However, it is less well known that, as early as 1892, Madhaviah had already published the first six chapters of 'Savitri Charitram', a realistic expose of injustices against women, as a serialized novel for Viveka Chintamani. The twenty-year-old radical was a college graduate with a profound distaste for the irrational, pseudo-religious customs prevalent in upper caste society. Although the young author wrote English poetry and prose, it is significant that he had already chosen the novel as the ideal medium to articulate his views on humanism and gender equity. Madhaviah's most outstanding literary legacy is in the field of modem Indian prose, especially the novel in Tamil and in English. A growing middle class literati craved prose entertainment which centered around Indian themes, voiced Indian concerns, and featured Indian heroes and heroines, villains and victims. Madhaviah was a literary pioneer who helped define the blueprint of the Indian novel in both Tamil and English. Later writers would emulate his effective use of dialogue, and his precise delineation of female and male characters.
By November 1892, Viveka Chintamani suspended the publication of'Savitri Charitram' due to a disagreement between the author and the editor. However, in 1903, Madhaviah revised and completed this novel, which was published as Muthumeenakshi . This was a searing portrayal of a girl who yearned for an education, but whose life was shaped by a pre-pubescent marriage to an older widower, marital rape, and early widowhood. Her redemption came with her eventual remar- riage to a childhood mentor and sweetheart. Madhaviah's daughter, Lakshmi, translated the novel in 1915 for Social Reform Advocate and Social Reform Weekly. The theme of widow remarriage remained controversial in the pre-war years in Madras;' by 1924, however, the reading public appeared to be ready for its humane message, and Madhaviah published the complete novel.
Before his untimely death in 1925 at the age of fifty-three, Madhaviah poured out his views on humanism and rationalism in a prolific array of over sixty Tamil and English novels, poems, plays, essays, historical fiction, and translated works. He was a pioneer Indian novelist who wrote fiction in both a regional language and in English. His writings include non-denominational collections of Tamil hymns such as Podhu Dharma Sadgeeta Manjeri (Hymns for all Religions, 1914), and Pudu Mathiri Kalyana Pattukkal (Modem Wedding Songs, 1925); English love poems for the Madras Christian College Magazine; patriotic English essays for The Hindu, and his Tamil essays for Swadesamitran, Tamil Nesan; and Panchamritarn, the last two being journals that he edited.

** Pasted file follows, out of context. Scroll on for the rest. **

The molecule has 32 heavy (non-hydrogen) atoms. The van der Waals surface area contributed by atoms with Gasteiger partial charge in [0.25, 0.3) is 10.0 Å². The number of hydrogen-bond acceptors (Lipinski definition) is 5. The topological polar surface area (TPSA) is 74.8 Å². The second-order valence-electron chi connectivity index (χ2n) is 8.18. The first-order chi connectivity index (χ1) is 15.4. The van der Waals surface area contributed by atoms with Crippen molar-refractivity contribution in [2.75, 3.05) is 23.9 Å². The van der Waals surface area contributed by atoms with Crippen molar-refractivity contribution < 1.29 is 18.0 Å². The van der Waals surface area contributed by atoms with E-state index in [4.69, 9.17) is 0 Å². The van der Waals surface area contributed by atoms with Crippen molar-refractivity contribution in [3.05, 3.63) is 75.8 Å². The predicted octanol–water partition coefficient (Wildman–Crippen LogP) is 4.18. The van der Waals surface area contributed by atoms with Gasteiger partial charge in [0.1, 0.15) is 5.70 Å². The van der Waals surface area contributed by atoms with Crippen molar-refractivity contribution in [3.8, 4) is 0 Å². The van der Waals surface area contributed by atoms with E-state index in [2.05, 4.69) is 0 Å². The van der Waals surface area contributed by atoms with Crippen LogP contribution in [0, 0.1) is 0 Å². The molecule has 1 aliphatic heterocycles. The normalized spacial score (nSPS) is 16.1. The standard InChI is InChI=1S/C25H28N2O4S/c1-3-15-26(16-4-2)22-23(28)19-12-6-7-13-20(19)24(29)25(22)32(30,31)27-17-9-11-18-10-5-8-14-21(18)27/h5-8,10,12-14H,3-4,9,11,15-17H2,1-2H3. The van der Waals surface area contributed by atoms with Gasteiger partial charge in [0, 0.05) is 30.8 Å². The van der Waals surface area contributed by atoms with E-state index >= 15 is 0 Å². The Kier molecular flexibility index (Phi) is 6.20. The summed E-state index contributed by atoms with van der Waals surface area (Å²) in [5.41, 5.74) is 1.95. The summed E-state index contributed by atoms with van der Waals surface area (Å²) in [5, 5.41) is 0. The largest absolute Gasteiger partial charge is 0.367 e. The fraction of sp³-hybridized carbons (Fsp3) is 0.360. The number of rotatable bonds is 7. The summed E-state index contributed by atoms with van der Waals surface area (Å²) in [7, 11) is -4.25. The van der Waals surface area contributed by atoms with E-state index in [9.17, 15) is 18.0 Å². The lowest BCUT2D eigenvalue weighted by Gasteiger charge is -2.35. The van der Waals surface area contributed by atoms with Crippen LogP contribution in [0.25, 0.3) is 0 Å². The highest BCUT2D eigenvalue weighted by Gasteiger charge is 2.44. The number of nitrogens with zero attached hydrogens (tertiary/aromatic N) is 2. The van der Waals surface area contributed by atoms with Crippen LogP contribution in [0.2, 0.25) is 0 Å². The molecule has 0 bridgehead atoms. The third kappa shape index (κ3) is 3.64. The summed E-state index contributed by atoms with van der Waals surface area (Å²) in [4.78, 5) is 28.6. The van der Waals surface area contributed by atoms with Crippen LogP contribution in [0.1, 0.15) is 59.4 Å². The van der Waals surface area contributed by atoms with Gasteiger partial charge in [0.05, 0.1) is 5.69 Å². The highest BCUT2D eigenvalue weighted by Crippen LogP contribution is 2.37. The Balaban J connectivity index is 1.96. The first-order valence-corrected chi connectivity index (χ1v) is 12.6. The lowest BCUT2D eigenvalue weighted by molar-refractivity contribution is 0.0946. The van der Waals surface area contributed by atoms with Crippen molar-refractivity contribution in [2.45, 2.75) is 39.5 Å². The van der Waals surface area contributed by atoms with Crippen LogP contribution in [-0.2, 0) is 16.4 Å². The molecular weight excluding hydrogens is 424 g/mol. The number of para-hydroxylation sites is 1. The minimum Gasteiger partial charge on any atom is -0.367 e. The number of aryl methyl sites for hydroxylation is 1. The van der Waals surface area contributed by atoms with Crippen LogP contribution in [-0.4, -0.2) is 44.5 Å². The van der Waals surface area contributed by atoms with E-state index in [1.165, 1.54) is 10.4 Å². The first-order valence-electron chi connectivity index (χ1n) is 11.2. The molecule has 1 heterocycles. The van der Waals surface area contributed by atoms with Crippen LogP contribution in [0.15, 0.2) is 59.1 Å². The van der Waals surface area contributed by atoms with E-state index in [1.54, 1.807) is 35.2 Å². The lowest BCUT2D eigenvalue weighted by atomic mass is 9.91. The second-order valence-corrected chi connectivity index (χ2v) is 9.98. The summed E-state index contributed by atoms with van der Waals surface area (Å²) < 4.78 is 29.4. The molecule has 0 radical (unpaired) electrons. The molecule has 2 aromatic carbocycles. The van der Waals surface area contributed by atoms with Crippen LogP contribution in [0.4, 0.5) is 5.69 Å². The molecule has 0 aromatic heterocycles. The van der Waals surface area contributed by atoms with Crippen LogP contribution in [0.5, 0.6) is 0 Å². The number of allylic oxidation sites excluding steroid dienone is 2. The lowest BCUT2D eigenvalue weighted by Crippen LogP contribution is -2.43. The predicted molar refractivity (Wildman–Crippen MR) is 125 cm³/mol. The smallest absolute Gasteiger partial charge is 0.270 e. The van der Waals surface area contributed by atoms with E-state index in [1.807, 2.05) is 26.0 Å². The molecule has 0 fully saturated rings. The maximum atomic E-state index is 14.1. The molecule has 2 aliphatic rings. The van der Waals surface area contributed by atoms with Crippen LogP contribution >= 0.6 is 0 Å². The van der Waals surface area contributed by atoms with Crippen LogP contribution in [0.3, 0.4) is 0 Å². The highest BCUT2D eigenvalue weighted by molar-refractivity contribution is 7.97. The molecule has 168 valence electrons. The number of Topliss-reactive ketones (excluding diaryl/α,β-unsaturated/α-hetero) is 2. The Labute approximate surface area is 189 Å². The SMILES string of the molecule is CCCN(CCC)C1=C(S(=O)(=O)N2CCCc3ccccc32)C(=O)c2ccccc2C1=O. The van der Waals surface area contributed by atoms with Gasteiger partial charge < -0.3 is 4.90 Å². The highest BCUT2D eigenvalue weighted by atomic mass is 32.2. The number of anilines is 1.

Drawing sustenance from his Tamil-Indian roots, Madhaviah's humanist vision yet transcended the boundaries of gender, caste, religion, and ethnicity. In the contemporary quagmire of Hindu ritual-ism and Christian proselytization, he reminded his readers of their indigenous ethical traditions, quoting from Tiruvalluvar's Sangam era aphorisms, and retelling heroic Indian tales for children. In 1914, he highlighted the message of non-sectarian dharma for children in an English school-book version of the Ramayana; and in Nanda: The Pariah Who Overcame Caste (1923), he retold the romantic legend of a low-caste saint, a skinner of carcasses, who won salvation through the power of his bhakti Madhaviah's search for the roots of Indian rationalism inspired him to write Siddharthan (1918), a romanticized biography of the Buddha in Tamil. National pride prompted him to write such fictional accounts of Tamil kings as the novel Vyaya Martandam (1903), and the plays Tirumala Setupati (1910) and Udayalan (1918), the last being inspired by Shakespeare's Othello.
His English works, however, were geared for Indians educated in western-style schools, and for western readers familiar with India. Adopting a semi-autobiographical voice in these works, he suggested that Indians borrow selectively from the West, in particular from the rationalists of the European Enlightenment, and from the humanists who were Christian. Madhaviah was among the earliest to write of Indian concerns in English. His major English works include the novels, Thillai Govindan: A Posthumous Autobiography (1903); Satyananda (1909); Clarinda (1915); and Lt Panju (1915-16), as well as Thillai Govindan: A Miscellany (1907), a set of essays in the fictitious voice of Thillai Govindan. Clarinda is a romantic novel about a historical personage, an eighteenth century brahman widow who converted to Christianity after the death of her lover, a wayward English soldier. Madhaviah evokes sympathy for a virtuous, aristocratic, and wronged Hindu widow who converts out of choice. The novel is a quixotic commentary both on India's dignified traditions, scarred by misogyny and misanthropy, and on English political perfidy, which has been partly alleviated by their notions of social justice.